My Cultural Diet

450 reviews of movies, TV shows, books, restaurants, etc. My own private Goodreads, Letterboxd, and Yelp all rolled into one (more info). Star ratings are 100% subjective, non-scientific, and subject to change. May contain affiliate links, which support Opus.
Nobody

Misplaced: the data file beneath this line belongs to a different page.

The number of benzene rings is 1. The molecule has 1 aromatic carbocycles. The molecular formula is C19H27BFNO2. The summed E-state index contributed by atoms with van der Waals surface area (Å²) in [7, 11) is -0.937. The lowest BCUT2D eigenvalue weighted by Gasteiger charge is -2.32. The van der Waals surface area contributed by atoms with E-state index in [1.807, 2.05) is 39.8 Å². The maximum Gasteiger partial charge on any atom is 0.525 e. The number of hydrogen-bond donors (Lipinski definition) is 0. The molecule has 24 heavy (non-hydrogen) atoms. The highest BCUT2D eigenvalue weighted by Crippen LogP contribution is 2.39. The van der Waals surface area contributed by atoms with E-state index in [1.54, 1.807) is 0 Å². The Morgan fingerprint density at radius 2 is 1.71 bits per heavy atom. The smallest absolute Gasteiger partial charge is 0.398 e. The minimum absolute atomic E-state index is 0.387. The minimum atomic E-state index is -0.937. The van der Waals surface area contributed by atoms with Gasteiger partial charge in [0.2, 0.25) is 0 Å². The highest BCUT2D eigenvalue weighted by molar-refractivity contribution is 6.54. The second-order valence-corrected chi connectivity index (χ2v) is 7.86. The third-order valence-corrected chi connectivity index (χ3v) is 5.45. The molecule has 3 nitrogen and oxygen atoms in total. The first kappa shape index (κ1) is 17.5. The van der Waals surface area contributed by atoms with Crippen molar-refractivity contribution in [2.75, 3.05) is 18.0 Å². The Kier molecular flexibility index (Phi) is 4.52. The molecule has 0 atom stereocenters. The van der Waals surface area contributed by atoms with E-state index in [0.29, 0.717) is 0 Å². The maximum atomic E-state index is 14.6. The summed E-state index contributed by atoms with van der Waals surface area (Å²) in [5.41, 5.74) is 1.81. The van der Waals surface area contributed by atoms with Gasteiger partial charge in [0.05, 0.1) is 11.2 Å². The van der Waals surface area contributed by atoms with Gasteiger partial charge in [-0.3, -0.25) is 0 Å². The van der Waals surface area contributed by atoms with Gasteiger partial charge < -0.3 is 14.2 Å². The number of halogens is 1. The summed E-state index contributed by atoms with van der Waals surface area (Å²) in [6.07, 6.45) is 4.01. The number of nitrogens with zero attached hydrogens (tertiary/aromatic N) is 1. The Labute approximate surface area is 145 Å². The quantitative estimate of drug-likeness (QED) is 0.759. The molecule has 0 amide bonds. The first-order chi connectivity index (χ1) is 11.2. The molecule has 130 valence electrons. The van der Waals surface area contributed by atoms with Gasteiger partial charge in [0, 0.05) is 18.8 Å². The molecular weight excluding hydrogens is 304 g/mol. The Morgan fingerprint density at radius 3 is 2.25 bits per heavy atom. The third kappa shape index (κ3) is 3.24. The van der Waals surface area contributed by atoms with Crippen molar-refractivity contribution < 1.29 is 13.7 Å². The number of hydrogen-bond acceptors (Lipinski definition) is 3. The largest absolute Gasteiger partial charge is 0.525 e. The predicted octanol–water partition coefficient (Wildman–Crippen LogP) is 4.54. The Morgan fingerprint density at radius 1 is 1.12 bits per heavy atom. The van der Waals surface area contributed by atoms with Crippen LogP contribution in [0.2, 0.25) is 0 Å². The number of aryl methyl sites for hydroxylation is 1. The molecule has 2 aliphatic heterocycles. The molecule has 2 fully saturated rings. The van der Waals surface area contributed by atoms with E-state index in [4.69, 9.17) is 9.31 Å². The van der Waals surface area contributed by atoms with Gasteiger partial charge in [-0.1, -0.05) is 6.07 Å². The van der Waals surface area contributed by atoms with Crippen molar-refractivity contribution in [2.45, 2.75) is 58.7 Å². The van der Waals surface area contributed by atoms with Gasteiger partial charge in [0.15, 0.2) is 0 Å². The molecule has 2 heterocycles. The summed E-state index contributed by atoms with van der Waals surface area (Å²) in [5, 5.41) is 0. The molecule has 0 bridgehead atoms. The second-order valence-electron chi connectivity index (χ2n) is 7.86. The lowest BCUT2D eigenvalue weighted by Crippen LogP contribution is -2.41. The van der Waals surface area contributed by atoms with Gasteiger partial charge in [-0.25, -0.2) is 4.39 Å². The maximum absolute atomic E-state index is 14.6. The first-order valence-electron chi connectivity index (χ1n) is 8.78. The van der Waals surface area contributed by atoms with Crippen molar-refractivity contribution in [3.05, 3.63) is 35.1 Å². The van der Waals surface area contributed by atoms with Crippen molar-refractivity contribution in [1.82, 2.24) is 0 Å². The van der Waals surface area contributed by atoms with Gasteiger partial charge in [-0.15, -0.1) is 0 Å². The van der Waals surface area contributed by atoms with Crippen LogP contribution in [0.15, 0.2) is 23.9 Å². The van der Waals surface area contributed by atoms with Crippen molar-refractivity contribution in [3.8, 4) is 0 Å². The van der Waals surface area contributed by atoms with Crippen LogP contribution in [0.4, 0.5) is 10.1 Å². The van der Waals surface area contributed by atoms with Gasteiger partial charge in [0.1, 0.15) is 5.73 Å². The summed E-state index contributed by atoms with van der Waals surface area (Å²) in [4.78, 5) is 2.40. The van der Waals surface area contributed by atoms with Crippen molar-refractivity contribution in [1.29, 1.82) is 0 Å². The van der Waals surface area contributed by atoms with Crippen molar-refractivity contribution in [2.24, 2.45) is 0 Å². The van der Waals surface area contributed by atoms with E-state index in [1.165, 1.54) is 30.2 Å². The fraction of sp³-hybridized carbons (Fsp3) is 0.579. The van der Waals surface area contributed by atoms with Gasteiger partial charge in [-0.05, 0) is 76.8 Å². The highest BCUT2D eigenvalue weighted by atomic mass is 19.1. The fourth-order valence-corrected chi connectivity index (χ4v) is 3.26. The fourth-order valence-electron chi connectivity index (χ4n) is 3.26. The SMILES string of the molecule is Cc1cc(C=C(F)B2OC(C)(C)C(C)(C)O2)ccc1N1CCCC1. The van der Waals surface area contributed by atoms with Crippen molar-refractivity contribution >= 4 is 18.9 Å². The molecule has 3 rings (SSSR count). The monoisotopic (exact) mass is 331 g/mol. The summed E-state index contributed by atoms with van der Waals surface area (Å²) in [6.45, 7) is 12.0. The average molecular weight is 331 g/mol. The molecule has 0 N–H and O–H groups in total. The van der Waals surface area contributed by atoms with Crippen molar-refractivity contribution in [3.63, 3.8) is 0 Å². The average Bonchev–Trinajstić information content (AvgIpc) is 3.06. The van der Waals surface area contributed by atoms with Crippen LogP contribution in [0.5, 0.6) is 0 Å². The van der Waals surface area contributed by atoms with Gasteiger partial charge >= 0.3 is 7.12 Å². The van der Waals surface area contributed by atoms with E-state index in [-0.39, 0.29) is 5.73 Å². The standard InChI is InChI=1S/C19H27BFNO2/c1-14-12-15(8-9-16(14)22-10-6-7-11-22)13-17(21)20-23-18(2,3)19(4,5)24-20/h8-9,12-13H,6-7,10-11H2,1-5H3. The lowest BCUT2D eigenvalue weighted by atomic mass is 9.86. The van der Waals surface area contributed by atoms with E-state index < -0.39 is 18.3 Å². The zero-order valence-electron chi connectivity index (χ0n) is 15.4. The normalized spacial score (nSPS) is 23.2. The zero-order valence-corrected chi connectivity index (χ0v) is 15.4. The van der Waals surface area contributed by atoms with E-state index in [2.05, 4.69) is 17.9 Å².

Sure, Nobody is filled with over-the-top action sequences, including a long, violent standoff in a machine shop, and a dark sense of humor. But we’ve seen all that before. Nobody really only succeeds because of one thing: Bob Odenkirk’s performance. Odenkirk is perfect as a sadsack middle-aged suburbanite named Hutch who clearly has some repressed issues. But Nobody wisely takes its time, settling us into the doldrums and dreary rhythms of Hutch’s life, be it forgetting to take out the garbage every week or his family’s constant looks of disappointment. Thus, when the truth is inevitably revealed — that Hutch used to be an elite government assassin who gave it all up for the domestic life, and now must “reawaken” those deadly skills to defend his family from Russian gangsters — it’s as much a catharsis for the audience as it is for Hutch. I certainly didn’t have Bob Odenkirk on my “action star” bingo card, but that incongruity only makes the film more fun and interesting, especially in the first big fight scene where Hutch takes on a bunch of punks on a bus. A sequel’s been announced, but I’m not sure how enjoyable it will be given that we now know Hutch’s big secret.


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